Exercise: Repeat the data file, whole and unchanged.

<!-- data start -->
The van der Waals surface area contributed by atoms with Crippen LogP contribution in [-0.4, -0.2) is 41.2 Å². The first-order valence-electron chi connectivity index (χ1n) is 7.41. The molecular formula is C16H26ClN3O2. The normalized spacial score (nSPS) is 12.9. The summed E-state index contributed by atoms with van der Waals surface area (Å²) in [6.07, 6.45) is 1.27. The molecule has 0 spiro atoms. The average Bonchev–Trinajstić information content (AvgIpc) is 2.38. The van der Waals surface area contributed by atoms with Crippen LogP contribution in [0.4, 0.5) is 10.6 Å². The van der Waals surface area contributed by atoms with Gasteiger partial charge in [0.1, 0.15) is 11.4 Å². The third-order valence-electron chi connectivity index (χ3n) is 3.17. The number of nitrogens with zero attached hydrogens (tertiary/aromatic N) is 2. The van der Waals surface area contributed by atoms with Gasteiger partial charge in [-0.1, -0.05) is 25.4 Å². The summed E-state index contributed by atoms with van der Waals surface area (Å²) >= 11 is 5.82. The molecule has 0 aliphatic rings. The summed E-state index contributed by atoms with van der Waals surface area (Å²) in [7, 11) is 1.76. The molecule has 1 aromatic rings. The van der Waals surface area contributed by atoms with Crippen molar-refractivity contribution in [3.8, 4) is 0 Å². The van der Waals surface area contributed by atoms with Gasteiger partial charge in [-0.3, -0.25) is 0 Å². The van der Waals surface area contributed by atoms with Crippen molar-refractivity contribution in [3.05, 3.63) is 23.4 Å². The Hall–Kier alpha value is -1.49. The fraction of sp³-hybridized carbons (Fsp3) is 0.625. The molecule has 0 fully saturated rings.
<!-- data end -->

The van der Waals surface area contributed by atoms with Crippen LogP contribution in [-0.4, -0.2) is 41.2 Å². The first-order valence-electron chi connectivity index (χ1n) is 7.41. The molecular formula is C16H26ClN3O2. The normalized spacial score (nSPS) is 12.9. The summed E-state index contributed by atoms with van der Waals surface area (Å²) in [6.07, 6.45) is 1.27. The molecule has 0 spiro atoms. The average Bonchev–Trinajstić information content (AvgIpc) is 2.38. The van der Waals surface area contributed by atoms with Crippen LogP contribution in [0.4, 0.5) is 10.6 Å². The van der Waals surface area contributed by atoms with Gasteiger partial charge in [0.1, 0.15) is 11.4 Å². The third-order valence-electron chi connectivity index (χ3n) is 3.17. The number of nitrogens with zero attached hydrogens (tertiary/aromatic N) is 2. The van der Waals surface area contributed by atoms with Gasteiger partial charge in [-0.1, -0.05) is 25.4 Å². The summed E-state index contributed by atoms with van der Waals surface area (Å²) >= 11 is 5.82. The molecule has 0 aliphatic rings. The summed E-state index contributed by atoms with van der Waals surface area (Å²) in [7, 11) is 1.76. The molecule has 1 aromatic rings. The van der Waals surface area contributed by atoms with Crippen molar-refractivity contribution in [3.8, 4) is 0 Å². The van der Waals surface area contributed by atoms with Gasteiger partial charge in [-0.3, -0.25) is 0 Å². The van der Waals surface area contributed by atoms with Crippen molar-refractivity contribution in [3.05, 3.63) is 23.4 Å². The Hall–Kier alpha value is -1.49. The fraction of sp³-hybridized carbons (Fsp3) is 0.625. The molecule has 0 fully saturated rings.